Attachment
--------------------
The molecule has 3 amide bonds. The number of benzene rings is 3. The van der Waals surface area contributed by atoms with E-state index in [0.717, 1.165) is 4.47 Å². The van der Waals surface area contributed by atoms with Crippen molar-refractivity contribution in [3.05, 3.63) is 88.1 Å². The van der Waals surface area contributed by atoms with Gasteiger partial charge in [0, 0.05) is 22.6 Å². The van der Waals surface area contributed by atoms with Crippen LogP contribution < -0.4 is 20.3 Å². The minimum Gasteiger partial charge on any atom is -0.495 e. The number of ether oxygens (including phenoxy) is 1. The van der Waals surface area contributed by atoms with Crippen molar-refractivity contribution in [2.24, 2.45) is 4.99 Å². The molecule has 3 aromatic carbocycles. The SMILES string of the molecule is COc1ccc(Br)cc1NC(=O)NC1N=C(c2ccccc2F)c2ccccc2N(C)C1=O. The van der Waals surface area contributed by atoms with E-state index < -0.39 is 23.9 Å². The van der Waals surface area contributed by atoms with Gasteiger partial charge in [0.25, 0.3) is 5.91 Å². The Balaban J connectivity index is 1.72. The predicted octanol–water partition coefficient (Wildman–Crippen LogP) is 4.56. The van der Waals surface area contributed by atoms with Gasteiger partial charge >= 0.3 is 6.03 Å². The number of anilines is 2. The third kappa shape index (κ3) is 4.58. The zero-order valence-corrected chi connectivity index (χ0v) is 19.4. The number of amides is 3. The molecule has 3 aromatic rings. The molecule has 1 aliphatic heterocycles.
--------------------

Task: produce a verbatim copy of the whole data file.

The molecule has 3 amide bonds. The number of benzene rings is 3. The van der Waals surface area contributed by atoms with E-state index in [0.717, 1.165) is 4.47 Å². The van der Waals surface area contributed by atoms with Crippen molar-refractivity contribution in [3.05, 3.63) is 88.1 Å². The van der Waals surface area contributed by atoms with Gasteiger partial charge in [0, 0.05) is 22.6 Å². The van der Waals surface area contributed by atoms with Crippen LogP contribution < -0.4 is 20.3 Å². The minimum Gasteiger partial charge on any atom is -0.495 e. The number of ether oxygens (including phenoxy) is 1. The van der Waals surface area contributed by atoms with Crippen molar-refractivity contribution in [2.24, 2.45) is 4.99 Å². The molecule has 3 aromatic carbocycles. The SMILES string of the molecule is COc1ccc(Br)cc1NC(=O)NC1N=C(c2ccccc2F)c2ccccc2N(C)C1=O. The van der Waals surface area contributed by atoms with E-state index < -0.39 is 23.9 Å². The van der Waals surface area contributed by atoms with Gasteiger partial charge in [0.25, 0.3) is 5.91 Å². The Balaban J connectivity index is 1.72. The predicted octanol–water partition coefficient (Wildman–Crippen LogP) is 4.56. The van der Waals surface area contributed by atoms with Gasteiger partial charge >= 0.3 is 6.03 Å². The number of anilines is 2. The third kappa shape index (κ3) is 4.58. The zero-order valence-corrected chi connectivity index (χ0v) is 19.4. The number of amides is 3. The molecule has 3 aromatic rings. The molecule has 1 aliphatic heterocycles.